The above shot also shows the handles for hammers sticking out from the wall just behind the pot plant.  I thought these might have been covered up eventually, but they are not.

There is also a Fez hat used for the table.

The apartment is a studio, complete with a sofa bed. It’s a sofa:

Now it’s a bed, albeit a somewhat uncomfortable-looking one:

It also has a toilet, but no basin and no shower.

The apartment belongs to an AFOL and is full of LEGO, including an amazing train layout.  The minifgure that lives there is the (single?) mum with baby.  I’m internally conflicted, wondering whether she has her priorities right.  As a mum, I can’t help but notice there’s no where to change the baby (other than the floor or the sofa).  The AFOL side of me loves her apartment!

Turns out that excavator buckets make for great curved roofs, reminiscent of the Parisian Restaurant (10243).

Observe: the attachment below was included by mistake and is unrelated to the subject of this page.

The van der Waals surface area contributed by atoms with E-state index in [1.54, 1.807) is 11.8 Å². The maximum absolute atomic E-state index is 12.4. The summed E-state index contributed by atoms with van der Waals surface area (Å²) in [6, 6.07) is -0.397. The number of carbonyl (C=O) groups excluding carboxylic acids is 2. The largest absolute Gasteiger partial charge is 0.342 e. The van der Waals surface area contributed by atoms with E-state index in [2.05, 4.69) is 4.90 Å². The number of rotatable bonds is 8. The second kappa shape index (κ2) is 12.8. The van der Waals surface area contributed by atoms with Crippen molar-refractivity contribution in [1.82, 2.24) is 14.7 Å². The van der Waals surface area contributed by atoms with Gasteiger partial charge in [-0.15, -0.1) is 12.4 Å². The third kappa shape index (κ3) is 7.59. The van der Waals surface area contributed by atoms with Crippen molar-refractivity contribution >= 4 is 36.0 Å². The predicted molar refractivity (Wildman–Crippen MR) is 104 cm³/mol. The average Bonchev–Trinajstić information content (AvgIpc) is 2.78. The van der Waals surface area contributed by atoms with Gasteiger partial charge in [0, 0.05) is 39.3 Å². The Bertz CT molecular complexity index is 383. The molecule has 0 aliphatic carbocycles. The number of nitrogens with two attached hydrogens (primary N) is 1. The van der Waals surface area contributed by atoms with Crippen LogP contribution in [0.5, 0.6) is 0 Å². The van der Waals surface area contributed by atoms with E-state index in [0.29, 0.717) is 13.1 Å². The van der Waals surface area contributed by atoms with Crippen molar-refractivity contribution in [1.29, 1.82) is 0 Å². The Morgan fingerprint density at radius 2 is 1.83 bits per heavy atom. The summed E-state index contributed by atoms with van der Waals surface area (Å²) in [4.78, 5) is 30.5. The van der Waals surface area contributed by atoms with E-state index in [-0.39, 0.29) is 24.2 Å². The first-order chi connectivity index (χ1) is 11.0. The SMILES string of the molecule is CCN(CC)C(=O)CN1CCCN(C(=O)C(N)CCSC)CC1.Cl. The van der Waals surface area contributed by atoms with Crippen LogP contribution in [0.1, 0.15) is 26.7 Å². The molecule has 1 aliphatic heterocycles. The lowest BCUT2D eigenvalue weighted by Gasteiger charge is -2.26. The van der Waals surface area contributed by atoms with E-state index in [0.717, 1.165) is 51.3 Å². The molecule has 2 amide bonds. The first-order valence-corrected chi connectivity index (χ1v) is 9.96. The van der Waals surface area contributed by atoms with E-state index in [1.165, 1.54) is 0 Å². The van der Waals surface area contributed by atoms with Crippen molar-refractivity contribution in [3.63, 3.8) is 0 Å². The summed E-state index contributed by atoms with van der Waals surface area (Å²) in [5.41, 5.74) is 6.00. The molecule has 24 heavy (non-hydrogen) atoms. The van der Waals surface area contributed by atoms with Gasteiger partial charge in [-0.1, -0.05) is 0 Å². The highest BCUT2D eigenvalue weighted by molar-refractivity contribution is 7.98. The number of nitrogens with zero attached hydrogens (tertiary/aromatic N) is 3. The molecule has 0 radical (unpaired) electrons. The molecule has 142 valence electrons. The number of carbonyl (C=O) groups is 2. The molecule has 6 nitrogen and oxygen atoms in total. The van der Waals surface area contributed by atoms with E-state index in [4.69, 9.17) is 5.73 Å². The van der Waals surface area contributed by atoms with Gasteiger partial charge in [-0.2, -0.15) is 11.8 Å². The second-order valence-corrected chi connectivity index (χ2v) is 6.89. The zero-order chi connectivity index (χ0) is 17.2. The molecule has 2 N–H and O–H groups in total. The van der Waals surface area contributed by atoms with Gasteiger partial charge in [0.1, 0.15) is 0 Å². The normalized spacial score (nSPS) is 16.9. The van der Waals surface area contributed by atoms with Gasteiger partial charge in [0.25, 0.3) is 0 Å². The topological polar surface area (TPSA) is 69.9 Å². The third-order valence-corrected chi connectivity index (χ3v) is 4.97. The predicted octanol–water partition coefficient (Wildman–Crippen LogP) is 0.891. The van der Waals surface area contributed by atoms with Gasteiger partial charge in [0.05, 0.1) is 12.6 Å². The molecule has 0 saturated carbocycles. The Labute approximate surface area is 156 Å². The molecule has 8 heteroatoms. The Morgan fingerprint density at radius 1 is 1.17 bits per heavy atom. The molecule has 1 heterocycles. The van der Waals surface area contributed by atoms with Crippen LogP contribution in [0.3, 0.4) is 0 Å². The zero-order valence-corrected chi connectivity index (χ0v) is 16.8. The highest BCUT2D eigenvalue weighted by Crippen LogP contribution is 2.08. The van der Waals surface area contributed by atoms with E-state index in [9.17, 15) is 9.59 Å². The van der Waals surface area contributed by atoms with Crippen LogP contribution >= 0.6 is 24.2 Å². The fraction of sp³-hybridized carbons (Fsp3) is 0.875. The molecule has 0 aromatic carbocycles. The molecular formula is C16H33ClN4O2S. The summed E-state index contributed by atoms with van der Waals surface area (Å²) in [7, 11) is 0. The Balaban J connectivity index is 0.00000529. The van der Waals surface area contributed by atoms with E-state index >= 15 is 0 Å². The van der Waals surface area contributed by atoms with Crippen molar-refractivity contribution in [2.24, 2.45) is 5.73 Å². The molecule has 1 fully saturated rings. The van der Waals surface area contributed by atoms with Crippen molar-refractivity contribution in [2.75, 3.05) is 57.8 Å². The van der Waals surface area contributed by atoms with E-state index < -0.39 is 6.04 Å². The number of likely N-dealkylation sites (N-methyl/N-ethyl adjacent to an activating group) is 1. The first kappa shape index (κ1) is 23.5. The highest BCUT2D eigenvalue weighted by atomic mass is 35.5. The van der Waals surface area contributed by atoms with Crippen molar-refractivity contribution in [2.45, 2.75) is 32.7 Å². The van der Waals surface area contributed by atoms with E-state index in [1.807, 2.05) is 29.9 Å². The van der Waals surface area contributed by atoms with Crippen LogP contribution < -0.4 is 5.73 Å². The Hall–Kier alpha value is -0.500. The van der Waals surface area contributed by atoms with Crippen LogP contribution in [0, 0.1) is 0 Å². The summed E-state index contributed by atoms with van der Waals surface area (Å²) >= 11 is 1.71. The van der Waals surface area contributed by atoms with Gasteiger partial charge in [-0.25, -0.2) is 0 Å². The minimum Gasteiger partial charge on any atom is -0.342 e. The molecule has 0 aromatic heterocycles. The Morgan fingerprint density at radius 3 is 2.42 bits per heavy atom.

While I’m not convinced about the White spike at the top of the spire (I think it should have been Black), the roof overall looks great.  The White chicken, which is unique in that colour, is a nice touch.

I also like how the rooftop area turned out. I was concerned about those hammer handles sticking out, but you don’t really focus on them once the build is completed.

The final bags also finish off the fountain and the lamp posts.

As show in this overall view, the lamp posts are the traditional style with just a Trans-Clear head and White radar dish. This style has been consistent through all the modulars, if I recall correctly.

And the whole build from a view different angles.

This one above shows the access to the roof above the apartment.

Time to take a closer look at the minifigures.